So, could we do without this process? Maybe.

We could delegate to individual managers monitoring for exceptionally good or bad performance, as the comment above suggests. One possible pitfall is lack of consistency across managers, which in turn could lead to unequal treatment of people on different teams. We would want to have some level of transparency and checks-and-balances, a way for managers to share their assessments with each other and align on a shared standard. Probably we’d want to document this, so we would write down what we mean by “exceptionally good” and “exceptionally bad”, and share that with everyone on the team. Suddenly it seems we have something that looks a lot like a nascent performance review system — perhaps a kinder one, with no decimal point scores, but still something that looks eerily familiar.

In my ideal world, we would work in a way where we can set compensation based on criteria as objective as possible, including market rates and some kind of measure of expertise (and a way of adjusting these over time). It would be amazing if we could trust managers to do a good job of helping their teammates grow, to recognize exceptionally good performance when they see it, and to correct poor performance as soon as it appears. This does involve, first and foremost, trust, and a caring management team that is working hard to be as unbiased as possible. Unfortunately, most executive-level leaders I’ve worked with in tech seem to have trouble getting to this level of trust towards their managers (as I’ve recently written about here).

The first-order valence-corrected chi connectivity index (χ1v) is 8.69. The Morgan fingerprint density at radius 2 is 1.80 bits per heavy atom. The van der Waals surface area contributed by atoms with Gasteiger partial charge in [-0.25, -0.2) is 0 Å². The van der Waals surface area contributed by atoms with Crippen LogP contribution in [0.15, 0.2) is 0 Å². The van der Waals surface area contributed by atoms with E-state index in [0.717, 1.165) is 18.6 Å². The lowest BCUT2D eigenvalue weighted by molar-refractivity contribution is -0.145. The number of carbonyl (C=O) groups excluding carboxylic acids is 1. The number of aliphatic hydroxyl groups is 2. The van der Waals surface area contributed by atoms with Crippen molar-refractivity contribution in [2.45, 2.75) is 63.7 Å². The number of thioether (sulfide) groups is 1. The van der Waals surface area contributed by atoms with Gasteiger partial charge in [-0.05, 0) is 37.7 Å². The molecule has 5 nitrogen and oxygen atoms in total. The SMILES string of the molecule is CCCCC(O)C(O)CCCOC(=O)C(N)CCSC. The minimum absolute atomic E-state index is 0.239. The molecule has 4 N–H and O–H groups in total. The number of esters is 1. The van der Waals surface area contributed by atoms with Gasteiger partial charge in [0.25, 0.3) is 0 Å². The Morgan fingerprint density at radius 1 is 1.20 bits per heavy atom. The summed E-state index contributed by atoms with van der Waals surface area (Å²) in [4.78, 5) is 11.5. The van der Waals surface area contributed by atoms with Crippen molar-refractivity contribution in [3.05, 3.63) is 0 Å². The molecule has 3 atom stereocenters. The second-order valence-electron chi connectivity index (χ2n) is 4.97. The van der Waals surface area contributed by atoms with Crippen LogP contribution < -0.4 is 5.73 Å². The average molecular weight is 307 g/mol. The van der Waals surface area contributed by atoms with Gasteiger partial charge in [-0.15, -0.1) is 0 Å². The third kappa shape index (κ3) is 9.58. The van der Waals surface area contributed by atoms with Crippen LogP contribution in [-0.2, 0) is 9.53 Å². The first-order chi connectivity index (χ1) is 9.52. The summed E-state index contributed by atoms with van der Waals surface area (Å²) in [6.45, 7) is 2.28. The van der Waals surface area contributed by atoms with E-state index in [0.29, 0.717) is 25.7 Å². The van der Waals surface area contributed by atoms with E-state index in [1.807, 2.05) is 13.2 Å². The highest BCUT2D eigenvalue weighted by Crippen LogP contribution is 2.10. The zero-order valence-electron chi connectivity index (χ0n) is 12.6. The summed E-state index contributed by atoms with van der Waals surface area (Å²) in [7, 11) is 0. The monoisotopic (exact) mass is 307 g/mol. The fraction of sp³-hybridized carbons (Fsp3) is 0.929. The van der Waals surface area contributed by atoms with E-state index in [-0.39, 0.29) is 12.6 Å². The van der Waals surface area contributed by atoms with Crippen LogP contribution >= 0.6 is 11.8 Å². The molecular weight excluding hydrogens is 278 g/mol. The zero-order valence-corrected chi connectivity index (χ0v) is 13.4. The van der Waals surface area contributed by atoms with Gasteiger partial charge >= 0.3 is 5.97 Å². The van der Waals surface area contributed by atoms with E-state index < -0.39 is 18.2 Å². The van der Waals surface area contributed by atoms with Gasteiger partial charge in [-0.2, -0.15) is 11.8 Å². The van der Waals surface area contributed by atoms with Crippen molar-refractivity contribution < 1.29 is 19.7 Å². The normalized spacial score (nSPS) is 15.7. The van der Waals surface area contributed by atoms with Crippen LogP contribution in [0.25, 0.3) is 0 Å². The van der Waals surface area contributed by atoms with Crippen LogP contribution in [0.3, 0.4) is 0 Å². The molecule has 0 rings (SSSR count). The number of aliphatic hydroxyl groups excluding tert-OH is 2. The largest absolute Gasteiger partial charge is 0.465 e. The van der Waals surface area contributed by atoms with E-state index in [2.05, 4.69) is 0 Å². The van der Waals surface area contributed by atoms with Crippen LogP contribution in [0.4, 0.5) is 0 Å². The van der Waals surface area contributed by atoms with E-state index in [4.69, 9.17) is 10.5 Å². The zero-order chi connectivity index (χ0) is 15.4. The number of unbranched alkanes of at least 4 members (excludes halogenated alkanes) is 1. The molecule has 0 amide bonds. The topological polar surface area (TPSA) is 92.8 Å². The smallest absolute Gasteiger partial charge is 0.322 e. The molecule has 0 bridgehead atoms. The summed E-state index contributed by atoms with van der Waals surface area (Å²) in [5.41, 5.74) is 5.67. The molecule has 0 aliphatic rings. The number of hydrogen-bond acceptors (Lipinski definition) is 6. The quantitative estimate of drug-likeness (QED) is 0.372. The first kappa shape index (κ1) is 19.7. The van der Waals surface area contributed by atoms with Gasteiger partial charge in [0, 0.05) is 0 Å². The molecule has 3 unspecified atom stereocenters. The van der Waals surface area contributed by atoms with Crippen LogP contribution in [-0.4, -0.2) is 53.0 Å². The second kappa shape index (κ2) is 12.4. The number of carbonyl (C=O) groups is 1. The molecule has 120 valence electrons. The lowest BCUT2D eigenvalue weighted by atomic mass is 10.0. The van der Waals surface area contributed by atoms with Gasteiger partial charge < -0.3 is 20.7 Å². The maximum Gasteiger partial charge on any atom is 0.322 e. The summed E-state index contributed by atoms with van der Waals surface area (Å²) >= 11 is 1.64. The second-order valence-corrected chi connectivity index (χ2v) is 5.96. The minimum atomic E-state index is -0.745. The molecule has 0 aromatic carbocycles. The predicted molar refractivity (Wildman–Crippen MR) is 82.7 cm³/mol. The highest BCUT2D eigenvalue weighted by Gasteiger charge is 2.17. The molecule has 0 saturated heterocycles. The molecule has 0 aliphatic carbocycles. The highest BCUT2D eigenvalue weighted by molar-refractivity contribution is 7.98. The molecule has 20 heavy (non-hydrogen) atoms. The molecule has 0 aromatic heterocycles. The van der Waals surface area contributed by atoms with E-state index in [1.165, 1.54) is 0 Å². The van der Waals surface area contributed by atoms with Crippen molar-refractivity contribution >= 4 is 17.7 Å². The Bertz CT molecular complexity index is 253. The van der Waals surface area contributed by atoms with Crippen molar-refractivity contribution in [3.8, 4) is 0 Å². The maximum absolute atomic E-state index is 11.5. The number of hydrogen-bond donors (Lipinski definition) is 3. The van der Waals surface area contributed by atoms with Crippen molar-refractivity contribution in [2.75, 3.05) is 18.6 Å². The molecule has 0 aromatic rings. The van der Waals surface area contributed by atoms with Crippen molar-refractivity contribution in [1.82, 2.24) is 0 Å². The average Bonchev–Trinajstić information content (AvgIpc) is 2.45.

Some younger companies are experimenting with these ideas. Buffer, for example, says they no longer do performance reviews. Others are playing with tweaking the format and frequency of performance evaluations. However, I have yet to see a company with more than a couple of hundred employees that has figured out a way to get rid of some sort of periodic systematic performance assessment. I am hopeful, though, that over time more companies will experiment in this space and come up with better ways to handle employee performance and growth.